Emissions from deforestation and land-use change are now at 12.2 per cent, according to the World Resources Institute (WRI) which had previously made estimates that were more than 17 per cent.
The original 17 per cent figure – which was widely disseminated by the Stern Review and consequently revised upwards to 20 per cent by Greenpeace – was based on work by Richard Houghton of the Woods Hole Research Centre.
Houghton’s estimates of carbon flux were themselves based on deforestation rates from the FAO until 2000.
With the figures under increasing scrutiny from scholars, particularly Guido Van der Werf from the University of Amsterdam, Houghton issued revised figures based on 2005 data, which have pushed the figure down.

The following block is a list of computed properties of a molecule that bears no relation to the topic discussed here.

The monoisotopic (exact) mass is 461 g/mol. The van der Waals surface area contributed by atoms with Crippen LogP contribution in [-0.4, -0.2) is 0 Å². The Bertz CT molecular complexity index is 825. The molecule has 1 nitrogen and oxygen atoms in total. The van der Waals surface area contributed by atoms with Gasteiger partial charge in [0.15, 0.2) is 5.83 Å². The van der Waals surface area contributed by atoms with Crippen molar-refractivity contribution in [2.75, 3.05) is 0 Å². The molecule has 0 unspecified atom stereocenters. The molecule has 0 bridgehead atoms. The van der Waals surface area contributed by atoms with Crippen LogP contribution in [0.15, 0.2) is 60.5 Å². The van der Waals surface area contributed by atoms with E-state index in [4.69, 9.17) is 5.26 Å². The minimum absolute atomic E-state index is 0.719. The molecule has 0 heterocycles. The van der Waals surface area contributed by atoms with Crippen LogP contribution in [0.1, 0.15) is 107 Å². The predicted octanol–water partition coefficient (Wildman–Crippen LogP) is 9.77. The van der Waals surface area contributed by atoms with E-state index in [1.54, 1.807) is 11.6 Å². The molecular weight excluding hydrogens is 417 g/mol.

The FAO’s 2005 data are about to be updated once again with the release of the 2010 Forest Resources Assessment. The initial key findings of the report indicate that deforestation levels have decreased once again – meaning deforestation emissions are likely to be even lower.